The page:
Travel's Best Wonders of the World 2015
Much has been made over the 7 Wonders of the Ancient World — and the many subsequent lists — but which sites are must-sees for the modern traveler? Our experts, including Expedition Unknown explorer Josh Gates, have collectively crisscrossed the globe in search of unrivaled man-made and natural wonders. Here’s their definitive list of the 7 new wonders that all travelers should add to their bucket list.
Video: Travel’s Best Wonders of the WorldAdd these 7 new wonders to your bucket list.
Angkor Wat, Cambodia
The lost city of Angkor is one of the world's most impressive architectural wonders in Cambodia’s northern province of Siem Reap. With more than 100 intricately carved 12th-century Khmer temples and sacred shrines, it is epic in size, scope and artistic detail. Angkor Wat is best seen with a guide who can decipher its famous apsaras (thousands of nymphs carved into the walls, each one unique) and navigate the best routes.
“A visit here is almost a mystical experience,” says travel junkie Julia Dimon. Watching the sun rise over the imposing Angkor Wat temple — one of the largest religious monuments in the world — offers travelers a sacred moment of self-reflection and solitude. “Scrambling over spectacular, vine-covered Khmer temples, your innate sense of exploration and discovery is unleashed,” Julia says.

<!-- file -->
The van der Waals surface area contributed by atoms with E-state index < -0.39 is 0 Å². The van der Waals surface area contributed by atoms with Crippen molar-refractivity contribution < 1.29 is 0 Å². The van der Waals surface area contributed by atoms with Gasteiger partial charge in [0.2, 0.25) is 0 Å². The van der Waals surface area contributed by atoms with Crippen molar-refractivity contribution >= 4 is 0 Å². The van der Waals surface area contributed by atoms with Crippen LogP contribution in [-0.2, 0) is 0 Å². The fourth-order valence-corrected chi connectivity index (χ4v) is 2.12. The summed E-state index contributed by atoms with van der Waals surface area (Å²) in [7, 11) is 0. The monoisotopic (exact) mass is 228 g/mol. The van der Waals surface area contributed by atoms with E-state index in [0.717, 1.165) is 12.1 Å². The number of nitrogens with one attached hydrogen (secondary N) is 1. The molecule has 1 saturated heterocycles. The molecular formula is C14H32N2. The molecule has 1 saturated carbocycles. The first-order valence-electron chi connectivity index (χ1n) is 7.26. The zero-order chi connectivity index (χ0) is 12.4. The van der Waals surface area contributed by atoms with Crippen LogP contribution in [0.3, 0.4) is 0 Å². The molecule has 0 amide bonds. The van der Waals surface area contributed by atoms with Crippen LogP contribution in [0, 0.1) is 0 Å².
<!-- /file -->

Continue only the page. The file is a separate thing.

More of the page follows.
“The ancient Rose-Red City of Petra in Jordan is much more than a scene from Indiana Jones; it’s one of the world’s most impressive ancient sites,” says Matt Long. “From the 3/4-mile-long entrance through a narrow slot canyon to the massive building carved into the mountain, Petra rarely fails to impress visitors, as it has done for more than 2,000 years.”
Visitor numbers to Petra have dwindled in the past few years because of unrest in neighboring Iraq and Syria; however, there are no travel advisories currently in place, putting it in the same category as Thailand or Turkey, where tourists are just advised against border areas. Plans to resurrect tourism are already underway, so now may be the time to experience this sandstone city — established as early as the third century BC — and feel as though you have the place to yourself.
Great Barrier Reef